Most hold soft views on the pipeline proposal
In our most recent survey, completed between November 25 and December 4, 2015, nearly one in five Canadians (18%) strongly supported the Eastern pipeline proposal, while slightly fewer (13%) were strongly opposed. The upshot is that almost seven in ten Canadians have soft opinions on this matter – they are somewhat opposed (25%) or somewhat in favour (43%). It is also noteworthy that most of those with soft opinions about this pipeline proposal also report a lack of familiarity with pipelines generally, suggesting an opportunity for those on either side of the debate to convince Canadians of their position.
Looking across the country, the pattern is consistent – minorities in each region hold strong opinions, either for or against the pipeline, while the majority are somewhere in between.
Quebec stands out as having the highest proportion of residents who strongly oppose the pipeline (22%) and the lowest proportion of strong supporters (7%). Nonetheless, four in ten Quebec residents are at least somewhat supportive of the pipeline proposal and, similar to other Canadians, seven in ten Quebecers hold soft opinions on the issue (34% somewhat oppose and 35% somewhat support). Albertans, meanwhile, are the most supportive of the pipeline proposal (37% strongly support).
Reasons for support and opposition
When Canadians are asked why they support or oppose the Eastern pipeline, the economy and jobs are part of the picture, but other factors also come into play.
Supporters cite economic and job-related reasons most often, followed by efficiency arguments (infrastructure already in place), “nationalistic” sentiments (keep the oil in Canada, Canada should benefit) and then environmental reasons.
Opponents, on the other hand, cite environmental concerns most often, followed by safety concerns, risks of leaks, a preference for other energy sources, and opposition to exporting the product.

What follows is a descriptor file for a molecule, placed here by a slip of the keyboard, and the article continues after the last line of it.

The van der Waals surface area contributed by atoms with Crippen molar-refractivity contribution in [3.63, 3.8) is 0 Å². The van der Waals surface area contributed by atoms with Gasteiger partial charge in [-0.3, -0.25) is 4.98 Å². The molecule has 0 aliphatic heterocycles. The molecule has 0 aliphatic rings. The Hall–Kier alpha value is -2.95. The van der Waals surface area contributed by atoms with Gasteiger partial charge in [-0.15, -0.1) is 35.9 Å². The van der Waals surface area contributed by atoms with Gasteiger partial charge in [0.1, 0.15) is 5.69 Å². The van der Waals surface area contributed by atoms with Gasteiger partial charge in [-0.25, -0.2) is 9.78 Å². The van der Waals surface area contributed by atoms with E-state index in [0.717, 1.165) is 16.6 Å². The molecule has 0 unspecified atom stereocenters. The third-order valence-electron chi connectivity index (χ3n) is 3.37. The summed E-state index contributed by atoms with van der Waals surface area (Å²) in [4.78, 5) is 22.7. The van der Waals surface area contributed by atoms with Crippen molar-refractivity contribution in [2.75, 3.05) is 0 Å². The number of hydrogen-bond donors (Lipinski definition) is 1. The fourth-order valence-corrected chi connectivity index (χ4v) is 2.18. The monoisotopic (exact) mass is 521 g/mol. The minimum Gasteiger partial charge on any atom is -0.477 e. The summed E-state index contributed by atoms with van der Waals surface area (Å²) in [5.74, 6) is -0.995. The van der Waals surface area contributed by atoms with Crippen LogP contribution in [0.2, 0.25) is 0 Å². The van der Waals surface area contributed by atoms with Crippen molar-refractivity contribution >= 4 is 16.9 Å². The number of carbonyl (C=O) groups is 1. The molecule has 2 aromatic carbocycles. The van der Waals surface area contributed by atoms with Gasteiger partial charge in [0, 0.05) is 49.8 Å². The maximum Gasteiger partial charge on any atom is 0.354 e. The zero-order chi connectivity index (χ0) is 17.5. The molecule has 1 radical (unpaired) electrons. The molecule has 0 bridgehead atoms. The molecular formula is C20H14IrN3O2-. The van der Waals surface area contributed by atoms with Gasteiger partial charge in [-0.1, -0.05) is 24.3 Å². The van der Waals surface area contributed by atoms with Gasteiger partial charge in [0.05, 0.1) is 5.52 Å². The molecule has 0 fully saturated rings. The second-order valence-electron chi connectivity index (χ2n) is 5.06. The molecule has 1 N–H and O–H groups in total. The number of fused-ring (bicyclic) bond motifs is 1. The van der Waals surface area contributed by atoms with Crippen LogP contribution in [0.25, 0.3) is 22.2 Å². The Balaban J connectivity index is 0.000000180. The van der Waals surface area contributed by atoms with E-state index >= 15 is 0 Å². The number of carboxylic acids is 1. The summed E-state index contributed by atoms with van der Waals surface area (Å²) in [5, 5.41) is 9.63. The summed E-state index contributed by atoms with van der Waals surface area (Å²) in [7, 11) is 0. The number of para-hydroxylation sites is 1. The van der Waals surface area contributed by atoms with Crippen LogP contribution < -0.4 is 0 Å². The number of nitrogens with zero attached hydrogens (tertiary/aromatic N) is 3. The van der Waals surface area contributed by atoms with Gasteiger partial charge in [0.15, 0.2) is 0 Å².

This research indicates that a sizeable proportion of Canadians have not formed strong opinions on Energy East, suggesting there is room for communications to influence attitudes on the issue. The research also suggests that, in addition to economic arguments, other factors – such as regulatory confidence, and safety and environmental concerns – are also important considerations.
A representative national survey conducted online November 25 to December 4, 2015 with 2,018 Canadians (aged 18 or older). Respondents were recruited to reflect the geographic and socio-demographic makeup of the Canadian population based on the PRIZM5 profiling system developed by Environics Analytics, which ensures proper representation and coverage across the country. Quotas were set by age, gender and province.
Final data are weighted to ensure the sample composition represents the actual population.
Environics is a Gold Seal member of the Marketing Research and Intelligence Association (MRIA), the industry association for public opinion research in Canada. MRIA standards limit statements about margin of error for online surveys such as this one.
Wording for survey questions included in this release
Most of the oil produced in Alberta’s oil sands is exported to other countries. There are proposals to build new pipelines to expand the capacity to deliver oil sands oil to the US and Asia. There are also proposals to take existing pipelines that currently transport natural gas and convert them to transport crude oil from the oil sands to refineries in eastern Canada and for export.
1) Do you support or oppose each of the following proposals for shipping oil sands oil to market?
• Converting existing pipelines to carry oil sands oil to eastern Canada and for export
01 – Strongly support
02 – Somewhat support
03 – Somewhat oppose
04 – Strongly oppose
2) [IF SUPPORT] Why do you support converting existing pipelines to carry oil sands oil to eastern Canada and for export?
3) [IF OPPOSE] Why do you oppose converting existing pipelines to carry oil sands oil to eastern Canada and for export?